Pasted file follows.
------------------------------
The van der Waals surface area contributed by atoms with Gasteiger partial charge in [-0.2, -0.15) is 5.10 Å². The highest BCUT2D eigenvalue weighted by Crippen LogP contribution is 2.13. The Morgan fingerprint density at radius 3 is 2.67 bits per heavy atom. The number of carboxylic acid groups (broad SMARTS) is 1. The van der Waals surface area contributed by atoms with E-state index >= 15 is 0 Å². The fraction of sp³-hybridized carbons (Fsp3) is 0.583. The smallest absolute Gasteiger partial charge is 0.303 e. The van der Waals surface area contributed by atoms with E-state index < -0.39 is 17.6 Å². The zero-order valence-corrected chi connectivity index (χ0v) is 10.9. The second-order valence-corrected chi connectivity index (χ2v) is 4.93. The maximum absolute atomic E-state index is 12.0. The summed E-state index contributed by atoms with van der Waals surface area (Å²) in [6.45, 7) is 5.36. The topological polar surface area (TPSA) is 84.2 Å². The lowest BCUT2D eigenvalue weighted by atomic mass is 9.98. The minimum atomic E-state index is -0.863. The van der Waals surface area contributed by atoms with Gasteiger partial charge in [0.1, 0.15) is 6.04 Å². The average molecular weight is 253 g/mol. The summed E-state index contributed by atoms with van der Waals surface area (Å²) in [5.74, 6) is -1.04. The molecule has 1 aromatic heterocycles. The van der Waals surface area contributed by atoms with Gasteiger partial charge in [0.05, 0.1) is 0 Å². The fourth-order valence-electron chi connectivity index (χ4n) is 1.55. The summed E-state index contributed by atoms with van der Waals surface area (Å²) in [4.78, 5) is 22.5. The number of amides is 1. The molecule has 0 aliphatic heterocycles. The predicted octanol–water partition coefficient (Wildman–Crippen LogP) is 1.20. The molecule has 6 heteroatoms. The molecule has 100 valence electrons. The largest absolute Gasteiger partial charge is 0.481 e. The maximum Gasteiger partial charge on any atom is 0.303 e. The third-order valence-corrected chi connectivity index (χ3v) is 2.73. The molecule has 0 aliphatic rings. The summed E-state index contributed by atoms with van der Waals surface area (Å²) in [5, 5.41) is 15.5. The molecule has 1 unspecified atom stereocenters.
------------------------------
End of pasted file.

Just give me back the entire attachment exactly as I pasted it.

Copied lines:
The van der Waals surface area contributed by atoms with Gasteiger partial charge in [-0.2, -0.15) is 5.10 Å². The highest BCUT2D eigenvalue weighted by Crippen LogP contribution is 2.13. The Morgan fingerprint density at radius 3 is 2.67 bits per heavy atom. The number of carboxylic acid groups (broad SMARTS) is 1. The van der Waals surface area contributed by atoms with E-state index >= 15 is 0 Å². The fraction of sp³-hybridized carbons (Fsp3) is 0.583. The smallest absolute Gasteiger partial charge is 0.303 e. The van der Waals surface area contributed by atoms with E-state index < -0.39 is 17.6 Å². The zero-order valence-corrected chi connectivity index (χ0v) is 10.9. The second-order valence-corrected chi connectivity index (χ2v) is 4.93. The maximum absolute atomic E-state index is 12.0. The summed E-state index contributed by atoms with van der Waals surface area (Å²) in [6.45, 7) is 5.36. The topological polar surface area (TPSA) is 84.2 Å². The lowest BCUT2D eigenvalue weighted by atomic mass is 9.98. The minimum atomic E-state index is -0.863. The van der Waals surface area contributed by atoms with Gasteiger partial charge in [0.1, 0.15) is 6.04 Å². The average molecular weight is 253 g/mol. The summed E-state index contributed by atoms with van der Waals surface area (Å²) in [5.74, 6) is -1.04. The molecule has 1 aromatic heterocycles. The van der Waals surface area contributed by atoms with Gasteiger partial charge in [0.05, 0.1) is 0 Å². The fourth-order valence-electron chi connectivity index (χ4n) is 1.55. The summed E-state index contributed by atoms with van der Waals surface area (Å²) in [4.78, 5) is 22.5. The number of amides is 1. The molecule has 0 aliphatic heterocycles. The predicted octanol–water partition coefficient (Wildman–Crippen LogP) is 1.20. The molecule has 6 heteroatoms. The molecule has 100 valence electrons. The largest absolute Gasteiger partial charge is 0.481 e. The maximum Gasteiger partial charge on any atom is 0.303 e. The third-order valence-corrected chi connectivity index (χ3v) is 2.73. The molecule has 0 aliphatic rings. The summed E-state index contributed by atoms with van der Waals surface area (Å²) in [5, 5.41) is 15.5. The molecule has 1 unspecified atom stereocenters.